Corticosteroids in head and spinal cord injury

MRC CRASH trial will resolve clinical uncertainty in head injury 

The Second US National Acute Spinal Cord Study (NASCIS 2) compared 24 hours of methylprednisolone (MP) with placebo in 333 patients with acute spinal cord injury.1
At six months, patients who had received steroids within eight hours of injury appeared to have greater improvement in motor function, and in sensation to pinprick and touch. Similar results were reported in a Japanese trial of the same regimen.2  Some doctors believe these results are sufficient evidence of benefit to justify treating spinal cord injury patients with corticosteroids, whereas others do not.3  Those who are unconvinced argue that the evidence of benefit is from a sub-group analysis in a relatively small trial.  Without new evidence from a much larger randomised-controlled trial it is unlikely that clinical uncertainty about corticosteroids in spinal cord injury will be resolved. So what are the lessons for the CRASH trial? 

The CRASH trial has been designed to determine reliably the effects of short-term corticosteroid infusion on death and on disability following significant head injury.
With 1200 patients recruited, the CRASH trial is already the largest randomised controlled trial in head injury ever conducted.  Over the next five years the trial aims to recruit a total of 20,000 patients.  A really large trial like CRASH will provide reliable evidence about the effectiveness of corticosteroids in head injury, so that on-going clinical uncertainty, such as for corticosteroids in spinal cord injury, will be considerably reduced. 

There are many reasons for conducting the CRASH trial now:

  • Results from animal studies show that high dose methylprednisolone (MP) can reduce post-traumatic neuronal degeneration; 

  • Patients with spinal cord injury who are treated with corticosteroids rather than placebo within 8 hours of injury appear to have greater improvement in motor function, and in sensation to pinprick and touch;

  • There are wide variations within and between countries in the use of corticosteroids in head injury;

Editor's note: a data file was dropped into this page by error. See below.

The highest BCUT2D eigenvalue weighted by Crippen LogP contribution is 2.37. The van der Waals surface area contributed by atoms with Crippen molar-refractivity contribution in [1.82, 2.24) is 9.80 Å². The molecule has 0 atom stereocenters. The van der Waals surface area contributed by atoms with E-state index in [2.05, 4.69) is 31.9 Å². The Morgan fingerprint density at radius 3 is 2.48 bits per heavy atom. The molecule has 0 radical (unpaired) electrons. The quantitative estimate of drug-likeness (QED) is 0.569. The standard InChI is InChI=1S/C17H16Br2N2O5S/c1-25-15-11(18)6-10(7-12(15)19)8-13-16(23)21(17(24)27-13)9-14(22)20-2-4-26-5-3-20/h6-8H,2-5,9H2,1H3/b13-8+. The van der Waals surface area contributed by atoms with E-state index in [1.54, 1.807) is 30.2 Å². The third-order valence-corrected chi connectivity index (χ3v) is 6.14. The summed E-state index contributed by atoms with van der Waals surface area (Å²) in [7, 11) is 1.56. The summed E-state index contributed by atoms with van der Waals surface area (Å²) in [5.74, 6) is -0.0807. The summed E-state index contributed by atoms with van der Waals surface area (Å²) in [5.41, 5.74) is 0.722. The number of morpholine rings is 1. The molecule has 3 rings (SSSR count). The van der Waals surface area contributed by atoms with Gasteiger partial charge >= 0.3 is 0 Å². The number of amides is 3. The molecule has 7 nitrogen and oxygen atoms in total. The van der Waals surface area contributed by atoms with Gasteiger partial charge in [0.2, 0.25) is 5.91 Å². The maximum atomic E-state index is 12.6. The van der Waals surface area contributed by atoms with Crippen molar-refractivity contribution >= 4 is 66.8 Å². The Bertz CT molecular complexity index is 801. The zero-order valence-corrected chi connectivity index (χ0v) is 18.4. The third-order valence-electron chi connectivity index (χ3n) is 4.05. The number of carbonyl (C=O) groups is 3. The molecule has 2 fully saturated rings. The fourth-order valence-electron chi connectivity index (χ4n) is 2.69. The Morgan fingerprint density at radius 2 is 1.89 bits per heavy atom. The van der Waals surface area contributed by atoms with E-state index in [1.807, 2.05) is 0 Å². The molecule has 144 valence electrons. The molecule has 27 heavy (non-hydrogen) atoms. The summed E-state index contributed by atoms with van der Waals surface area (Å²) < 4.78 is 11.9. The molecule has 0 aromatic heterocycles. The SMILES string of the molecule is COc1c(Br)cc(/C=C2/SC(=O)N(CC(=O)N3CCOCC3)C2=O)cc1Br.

• A meta-analysis of randomised controlled trials of corticosteroids in head injury shows that existing trials are too small to demonstrate or to refute the possibility of a moderate but clinically important benefit.

The CRASH trial is currently recruiting patients in 66 centres in 20 countries and we expect many more centres to join the trial over the next few years.  The enthusiastic response to the CRASH trial from emergency physicians, neurosurgeons, and intensive care physicians, signals the strong international commitment to resolving uncertainties around the effectiveness of interventions in neurotrauma.  Management of the increasing global burden of head injury must be addressed in a similar way to that adopted so successfully in ischaemic heart disease.  Prevention and the understanding of basic pathophysiology must be complemented by well-conducted large simple trials.


1. Bracken MB, Shepard MJ, Collins WF, et al. A randomised controlled trial of methylprednisolone or naloxone in the treatment of acute spinal cord injury. N Eng J Med 1990;322:1405-11.

2. Otani K, Abe H, Kadoya S, et al. Beneficial effect of methylprednisolone sodium succinate in the treatment of acute spinal cord injury (translation of Japanese). Sekitsui Sekizui J 1994;7:633-47.

3. Short DJ, El Masry WS, Jones PW. High dose methylprednisolone in the management of acute spinal cord injury - a systematic review from a clinical perspective. Spinal Cord 2000;38:273-286.